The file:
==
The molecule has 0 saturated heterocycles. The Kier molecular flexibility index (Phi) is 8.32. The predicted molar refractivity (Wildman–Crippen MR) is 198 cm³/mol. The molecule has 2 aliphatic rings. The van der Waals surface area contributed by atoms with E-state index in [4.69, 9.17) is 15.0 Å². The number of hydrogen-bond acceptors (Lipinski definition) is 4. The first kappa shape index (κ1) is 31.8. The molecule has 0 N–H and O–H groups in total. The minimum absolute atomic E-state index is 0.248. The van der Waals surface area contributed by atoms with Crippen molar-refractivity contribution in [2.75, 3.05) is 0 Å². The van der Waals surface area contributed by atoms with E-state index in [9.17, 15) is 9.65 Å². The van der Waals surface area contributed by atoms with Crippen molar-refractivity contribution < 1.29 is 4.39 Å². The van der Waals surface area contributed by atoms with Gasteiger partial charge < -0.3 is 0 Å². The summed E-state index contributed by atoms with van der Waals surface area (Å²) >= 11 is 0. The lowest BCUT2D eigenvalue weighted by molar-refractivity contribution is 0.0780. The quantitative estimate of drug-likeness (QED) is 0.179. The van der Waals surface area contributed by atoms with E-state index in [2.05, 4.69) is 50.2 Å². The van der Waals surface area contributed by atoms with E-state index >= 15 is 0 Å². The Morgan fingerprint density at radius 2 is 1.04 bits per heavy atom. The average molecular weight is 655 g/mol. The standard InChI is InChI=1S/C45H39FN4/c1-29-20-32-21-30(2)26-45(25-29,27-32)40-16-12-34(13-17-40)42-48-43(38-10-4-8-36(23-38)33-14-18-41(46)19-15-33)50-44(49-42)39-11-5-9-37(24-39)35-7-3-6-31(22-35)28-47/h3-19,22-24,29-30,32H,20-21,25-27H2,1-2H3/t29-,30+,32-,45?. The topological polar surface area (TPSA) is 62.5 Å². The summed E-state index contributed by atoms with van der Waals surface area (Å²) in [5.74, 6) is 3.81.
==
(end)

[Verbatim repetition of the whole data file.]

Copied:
The molecule has 0 saturated heterocycles. The Kier molecular flexibility index (Phi) is 8.32. The predicted molar refractivity (Wildman–Crippen MR) is 198 cm³/mol. The molecule has 2 aliphatic rings. The van der Waals surface area contributed by atoms with E-state index in [4.69, 9.17) is 15.0 Å². The number of hydrogen-bond acceptors (Lipinski definition) is 4. The first kappa shape index (κ1) is 31.8. The molecule has 0 N–H and O–H groups in total. The minimum absolute atomic E-state index is 0.248. The van der Waals surface area contributed by atoms with Crippen molar-refractivity contribution in [2.75, 3.05) is 0 Å². The van der Waals surface area contributed by atoms with E-state index in [9.17, 15) is 9.65 Å². The van der Waals surface area contributed by atoms with Crippen molar-refractivity contribution < 1.29 is 4.39 Å². The van der Waals surface area contributed by atoms with Gasteiger partial charge < -0.3 is 0 Å². The summed E-state index contributed by atoms with van der Waals surface area (Å²) >= 11 is 0. The lowest BCUT2D eigenvalue weighted by molar-refractivity contribution is 0.0780. The quantitative estimate of drug-likeness (QED) is 0.179. The van der Waals surface area contributed by atoms with E-state index in [2.05, 4.69) is 50.2 Å². The van der Waals surface area contributed by atoms with E-state index >= 15 is 0 Å². The Morgan fingerprint density at radius 2 is 1.04 bits per heavy atom. The average molecular weight is 655 g/mol. The standard InChI is InChI=1S/C45H39FN4/c1-29-20-32-21-30(2)26-45(25-29,27-32)40-16-12-34(13-17-40)42-48-43(38-10-4-8-36(23-38)33-14-18-41(46)19-15-33)50-44(49-42)39-11-5-9-37(24-39)35-7-3-6-31(22-35)28-47/h3-19,22-24,29-30,32H,20-21,25-27H2,1-2H3/t29-,30+,32-,45?. The topological polar surface area (TPSA) is 62.5 Å². The summed E-state index contributed by atoms with van der Waals surface area (Å²) in [5.74, 6) is 3.81.